Miranda and Caliban, by Jacqueline Carey
As a student of Shakespeare, I became familiar with the incredible complexity of many of the Bard’s characters, enlivened by diverse and imaginative interpretations. But some characters are problematic; inchoate, yet peevish if over-analyzed. Ophelia, for example, or Jaques in As You Like It. For me, no character defies yet begs for better representation than The Tempest‘s mooncalf, Caliban. Written as a monster, his occasional grand speeches are confounding – Shakespeare was not kind to Caliban, and trying to push him into a nobler mien merely saddles him with trite embellishments.
Thank heavens that Jacqueline Carey has no such constraints, and is able to give us a story of not only a more nuanced Caliban, but also a Miranda that goes beyond an archetype of female virtue, as she is too often portrayed.
In Miranda and Caliban, Ms. Carey spins the lovely tale of two exiled youngsters – one, an unwitting princess, the other, the spawn of a dark, savage witch – who nevertheless grow close. Other than the authoritative sorcerer Prospero (who Miranda only knows as “Papa” and Caliban only as “Master”), they are each other’s sole human companions on the small island that is their world. Yet their friendship is not contrived; each benefits from the other, physically and emotionally. Told in alternating points of view, Miranda is a kind teacher to feral Caliban, countering the cruelty that her impatient father would inflict on him; he is her protector from danger and from loneliness. Complications arise, however, as they grow older and their feelings shift from innocent friendship to benighted love. By the time Ms. Carey’s novel catches up with Shakespeare’s play, our hearts are ready for what we know must happen, but it doesn’t keep our hearts from breaking.
I can think of no better writer to undertake this story than Jacqueline Carey. In her various Kushiel Legacy series, she has garnered a well justified reputation for crafting opulent historical fantasy and mastering mannered yet unencumbered prose, and her beautifully rendered duology, The Sundering, verifies her ability to impart the antithesis of established epic themes. In Miranda and Caliban, she is able to take Shakespeare’s tale and imagine what the characters may have been like far earlier than when the Bard gave voice to them.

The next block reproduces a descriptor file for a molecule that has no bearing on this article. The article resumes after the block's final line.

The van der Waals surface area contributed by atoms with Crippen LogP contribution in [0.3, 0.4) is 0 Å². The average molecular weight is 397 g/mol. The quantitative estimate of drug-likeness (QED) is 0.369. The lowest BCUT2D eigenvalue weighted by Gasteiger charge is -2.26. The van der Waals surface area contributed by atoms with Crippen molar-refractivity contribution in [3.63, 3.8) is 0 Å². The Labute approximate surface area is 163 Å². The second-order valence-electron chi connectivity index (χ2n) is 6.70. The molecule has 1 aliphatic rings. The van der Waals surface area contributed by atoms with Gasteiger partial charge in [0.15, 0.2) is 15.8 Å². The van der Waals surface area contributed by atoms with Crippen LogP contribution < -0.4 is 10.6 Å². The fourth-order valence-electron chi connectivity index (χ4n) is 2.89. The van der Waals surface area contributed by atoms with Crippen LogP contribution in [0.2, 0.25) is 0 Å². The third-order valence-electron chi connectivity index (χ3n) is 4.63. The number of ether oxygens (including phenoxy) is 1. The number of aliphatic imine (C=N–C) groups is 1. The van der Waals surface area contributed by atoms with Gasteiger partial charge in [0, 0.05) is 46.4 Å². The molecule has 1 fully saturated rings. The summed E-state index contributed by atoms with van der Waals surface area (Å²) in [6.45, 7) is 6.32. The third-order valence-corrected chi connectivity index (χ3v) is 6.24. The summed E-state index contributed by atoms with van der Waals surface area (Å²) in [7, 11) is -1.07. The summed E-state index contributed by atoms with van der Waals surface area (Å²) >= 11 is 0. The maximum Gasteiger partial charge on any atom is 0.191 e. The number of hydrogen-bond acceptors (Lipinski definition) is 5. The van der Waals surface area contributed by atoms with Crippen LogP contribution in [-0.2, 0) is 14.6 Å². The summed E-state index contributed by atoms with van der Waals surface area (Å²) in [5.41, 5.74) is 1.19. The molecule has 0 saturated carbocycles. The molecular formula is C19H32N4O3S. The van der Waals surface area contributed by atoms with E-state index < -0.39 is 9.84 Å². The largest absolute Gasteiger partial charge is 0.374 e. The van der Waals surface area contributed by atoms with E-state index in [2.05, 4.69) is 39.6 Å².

But mostly, she is able to humanize both characters. Her Miranda and Caliban are youngsters whose world is peopled with sylphs, undines, gnomes and other elementals. It is a place of spirits and magic, where the only adult is an austere sorcerer, caught up in his own plans of retribution. Prospero certainly loves Miranda, but he does not understand her (nor does he see a need to), and Caliban is merely a crude means to an end. Is it any wonder that the lonely girl and the outcast boy form such a simple, legitimate bond?
Ms. Carey gives these children an innocence, a purity, that is marred only by Prospero’s unyielding expectations and Ariel’s interference. She does not turn a blind eye to Caliban’s bestial nature, his coarse appearance, his imperfect understanding of civilization, but in Miranda’s guileless eyes, they merely manifest as part and parcel of who he is, without outside judgment save that of her father’s, with which she increasingly disagrees. As the children mature, Ms. Carey is able to turn their friendship into a longing that is both physically genuine and bewildering. Yes, there are conflicts, but they are never contrived nor cloying, and end up dovetailing effortlessly with Shakespeare’s creations toward the end of the book.
Although Miranda and Caliban are the major players in this novel, Ms. Carey does not ignore the other leads: Prospero and the rescued spirit, Ariel. Each are given their own unique styling, divergent from that of Shakespeare, yet not so different as to feel foreign.
Prospero, for all his severity and insensitivity, is not a completely callus monster. He truly wants the best for Miranda; he simply is blinded by his intense focus on a manipulation of the arcane arts. Yes, we can fault him for that. Yet Prospero is a man who has been sorely used and betrayed, and we come to realize that he, too, is a creature of his own environment.
Ariel, the spirit bound to Prospero, is also played against type; despite his established ethereal beauty and refined speech, in Ms. Carey’s novel he is meddlesome and often a malicious manipulator rather than an acquiescent sprite pining for release. While we can have sympathy for his plight, if there is any villain in this tale, Ariel would win out due to his cruelty towards both Caliban and Miranda even if it is Prospero whose shortsightedness causes the most damage.
Regardless of your knowledge of Shakespeare, Miranda and Caliban is a lovely work, written by one of our time’s great masters of fantasy. In this day and age where appearance has come to be held in such high regard, this novel stands as a testament to the power of unfettered friendship, even as it entertains our senses and piques our emotions. Once again, Jacqueline Carey has crafted a work to treasure. I think the Bard would have approved.